A Fiscal Straitjacket is Stifling Health Spending in Developing Countries

The COVID-19 pandemic had a severe impact on all countries—advanced, emerging, and low-income alike. To mitigate its consequences and protect lives and livelihoods, countries increased public spending on healthcare and implemented programs to support their economies and unemployed populations in 2020. This increase in health spending was significant for emerging market economies (EMEs) and low-income developing countries (LIDCs), as their domestic health spending had been relatively low prior to the pandemic. Nevertheless, spending in many countries remains far short of what is needed to provide universal health care and meet the Sustainable Development Goals (SDGs). Considering the prevailing fiscal outlook, it remains uncertain whether even maintaining (let alone increasing) health outlays can be sustained in the long term. The future of such spending in countries currently experiencing or at high risk of debt distress is particularly troubling. A country is in debt distress when its ability to service domestic and external debt is impaired. This blog post delves into these issues based on more recent health spending and fiscal data to determine which countries may find themselves unable to sustain current levels of health spending, let alone increase them.

Fiscal deficits and public debt

One crucial factor contributing to the increase in fiscal deficits (the excess of public spending over revenues) across all economies in 2020 was the higher expenditure on measures to protect the population and the economy from the adverse effects of the pandemic (Figure 1). In advanced economies, fiscal deficits increased the most, followed by EMEs and then LIDCs. Unfortunately, the fiscal deficits for countries in debt distress remained weaker than LIDCs as a group. The extent to which fiscal deficits increased in 2020 depended on each country's fiscal space, which is defined as the capacity to undertake discretionary fiscal policies without jeopardizing market access and debt sustainability. EMEs, LIDCs, and countries in debt distress (DD) faced further constraints on their fiscal space due to falling revenues.

Figure 1. General government fiscal balance
(Percentage of GDP)

Source: Fiscal Monitor 2023                
Notes: Countries are aggregated by their income levels: low income developing countries (LIDC), emerging market economies (EME), and advanced economies (AE); the aggregates are unweighted averages.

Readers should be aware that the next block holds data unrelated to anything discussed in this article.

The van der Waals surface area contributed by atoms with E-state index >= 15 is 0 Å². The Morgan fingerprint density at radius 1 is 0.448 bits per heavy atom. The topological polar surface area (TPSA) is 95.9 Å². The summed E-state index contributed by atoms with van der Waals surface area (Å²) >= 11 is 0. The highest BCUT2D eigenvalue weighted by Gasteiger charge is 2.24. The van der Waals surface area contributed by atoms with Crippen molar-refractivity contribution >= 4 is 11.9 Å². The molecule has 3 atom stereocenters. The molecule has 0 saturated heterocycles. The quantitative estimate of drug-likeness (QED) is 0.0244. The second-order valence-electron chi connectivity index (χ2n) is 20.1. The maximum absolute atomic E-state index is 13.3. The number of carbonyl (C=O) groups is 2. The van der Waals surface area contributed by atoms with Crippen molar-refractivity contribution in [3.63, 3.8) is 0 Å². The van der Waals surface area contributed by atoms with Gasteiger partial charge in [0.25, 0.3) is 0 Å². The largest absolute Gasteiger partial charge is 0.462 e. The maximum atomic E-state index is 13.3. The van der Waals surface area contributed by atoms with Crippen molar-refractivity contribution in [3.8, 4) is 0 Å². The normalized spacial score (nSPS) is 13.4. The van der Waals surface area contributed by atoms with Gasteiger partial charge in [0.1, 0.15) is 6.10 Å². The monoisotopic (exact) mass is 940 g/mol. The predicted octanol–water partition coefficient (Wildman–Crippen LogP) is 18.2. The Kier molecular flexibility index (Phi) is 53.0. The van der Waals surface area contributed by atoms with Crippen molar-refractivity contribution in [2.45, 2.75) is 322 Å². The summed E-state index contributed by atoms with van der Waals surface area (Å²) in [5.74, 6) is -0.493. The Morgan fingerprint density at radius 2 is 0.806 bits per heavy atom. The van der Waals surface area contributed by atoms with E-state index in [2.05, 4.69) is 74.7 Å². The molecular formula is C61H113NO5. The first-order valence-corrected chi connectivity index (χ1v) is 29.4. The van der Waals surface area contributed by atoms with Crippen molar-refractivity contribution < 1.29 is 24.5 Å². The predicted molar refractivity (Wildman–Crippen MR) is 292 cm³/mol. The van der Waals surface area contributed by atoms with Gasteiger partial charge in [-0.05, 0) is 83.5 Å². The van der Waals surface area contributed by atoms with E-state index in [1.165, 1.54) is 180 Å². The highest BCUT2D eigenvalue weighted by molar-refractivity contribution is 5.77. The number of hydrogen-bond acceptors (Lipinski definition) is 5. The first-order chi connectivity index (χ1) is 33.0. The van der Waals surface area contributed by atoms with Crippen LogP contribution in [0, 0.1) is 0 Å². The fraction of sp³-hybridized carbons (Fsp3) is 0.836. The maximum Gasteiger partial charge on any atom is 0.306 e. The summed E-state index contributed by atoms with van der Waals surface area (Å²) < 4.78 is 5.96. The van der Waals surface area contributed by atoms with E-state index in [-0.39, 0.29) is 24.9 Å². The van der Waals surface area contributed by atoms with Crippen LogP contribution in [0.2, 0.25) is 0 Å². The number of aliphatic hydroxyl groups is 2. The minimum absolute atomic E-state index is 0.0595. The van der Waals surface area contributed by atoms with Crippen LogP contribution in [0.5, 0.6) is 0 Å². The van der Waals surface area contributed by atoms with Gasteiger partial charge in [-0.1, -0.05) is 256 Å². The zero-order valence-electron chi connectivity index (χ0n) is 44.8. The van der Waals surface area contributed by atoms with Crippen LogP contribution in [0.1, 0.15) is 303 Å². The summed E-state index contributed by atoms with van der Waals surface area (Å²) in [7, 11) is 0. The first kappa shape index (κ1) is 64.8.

The countries in debt distress: Republic of Congo, Ghana, Grenada, Lao P.D.R., Malawi, Mozambique, Somalia, Sudan, São Tomé and Príncipe, Zambia, and Zimbabwe.

The increases in the debt-to-GDP ratio were about the same in absolute terms in both AEs and EMEs in 2020. The picture is different for LIDCs and DDs. The rise in debt-to-GDP ratio in LIDCs was less than in AEs and EMEs, but it was significantly larger in DDs (Figure 2). LIDCs in general were conservative in their spending during the peak of the pandemic. Yet even this modest increase in spending was enough to exhaust their fiscal space, leading many LIDCs to fall into debt distress or increase their risk of doing so.

Figure 2. General government gross debt
(Percentage of GDP)

Source: World Economic Outlook 2023.

Health spending

A study published last summer tentatively estimated that median health expenditures in LIDCs and low-middle income countries (a category which includes many EMEs and all LIDCs) increased by 0.42 to 0.75 percentage point of GDP in 2020. This was a substantial increase, considering that the average health spending in EMEs had remained stable at around 3 percent of GDP during the period of 2008-2018, while in LIDCs (including those in DDs) spending had hovered under 2 percent of GDP. This development was welcomed by the international health community, which has advocated for higher health spending in these countries, especially when they allocate nearly twice as much of their GDP to education.

However, the actual increase in health spending in 2020, both as a share of GDP and in real terms, was lower than the preliminary estimates suggested (figures 3 and 4).

Figure 3. Domestic general government health expenditure
(Percentage of GDP)

Figure 4. Real health expenditure growth
(Annual percentage change)

Sources: World Economic Outlook 2023,
World Health Organization